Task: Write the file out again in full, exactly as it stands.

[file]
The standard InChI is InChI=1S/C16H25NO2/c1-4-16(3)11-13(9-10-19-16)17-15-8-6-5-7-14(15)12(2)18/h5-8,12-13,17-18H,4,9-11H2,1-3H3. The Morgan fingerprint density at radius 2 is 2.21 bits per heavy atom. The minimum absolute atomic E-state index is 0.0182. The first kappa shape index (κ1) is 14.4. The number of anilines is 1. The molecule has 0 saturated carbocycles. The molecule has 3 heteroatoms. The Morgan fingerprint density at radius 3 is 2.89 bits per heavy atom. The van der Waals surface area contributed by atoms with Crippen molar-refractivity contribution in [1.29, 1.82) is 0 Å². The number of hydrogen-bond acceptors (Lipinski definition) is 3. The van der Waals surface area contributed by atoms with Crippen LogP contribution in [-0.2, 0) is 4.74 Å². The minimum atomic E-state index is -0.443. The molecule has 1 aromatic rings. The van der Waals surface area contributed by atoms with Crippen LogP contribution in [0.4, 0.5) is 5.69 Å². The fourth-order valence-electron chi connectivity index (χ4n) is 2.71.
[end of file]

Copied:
The standard InChI is InChI=1S/C16H25NO2/c1-4-16(3)11-13(9-10-19-16)17-15-8-6-5-7-14(15)12(2)18/h5-8,12-13,17-18H,4,9-11H2,1-3H3. The Morgan fingerprint density at radius 2 is 2.21 bits per heavy atom. The minimum absolute atomic E-state index is 0.0182. The first kappa shape index (κ1) is 14.4. The number of anilines is 1. The molecule has 0 saturated carbocycles. The molecule has 3 heteroatoms. The Morgan fingerprint density at radius 3 is 2.89 bits per heavy atom. The van der Waals surface area contributed by atoms with Crippen molar-refractivity contribution in [1.29, 1.82) is 0 Å². The number of hydrogen-bond acceptors (Lipinski definition) is 3. The van der Waals surface area contributed by atoms with Crippen LogP contribution in [-0.2, 0) is 4.74 Å². The minimum atomic E-state index is -0.443. The molecule has 1 aromatic rings. The van der Waals surface area contributed by atoms with Crippen LogP contribution in [0.4, 0.5) is 5.69 Å². The fourth-order valence-electron chi connectivity index (χ4n) is 2.71.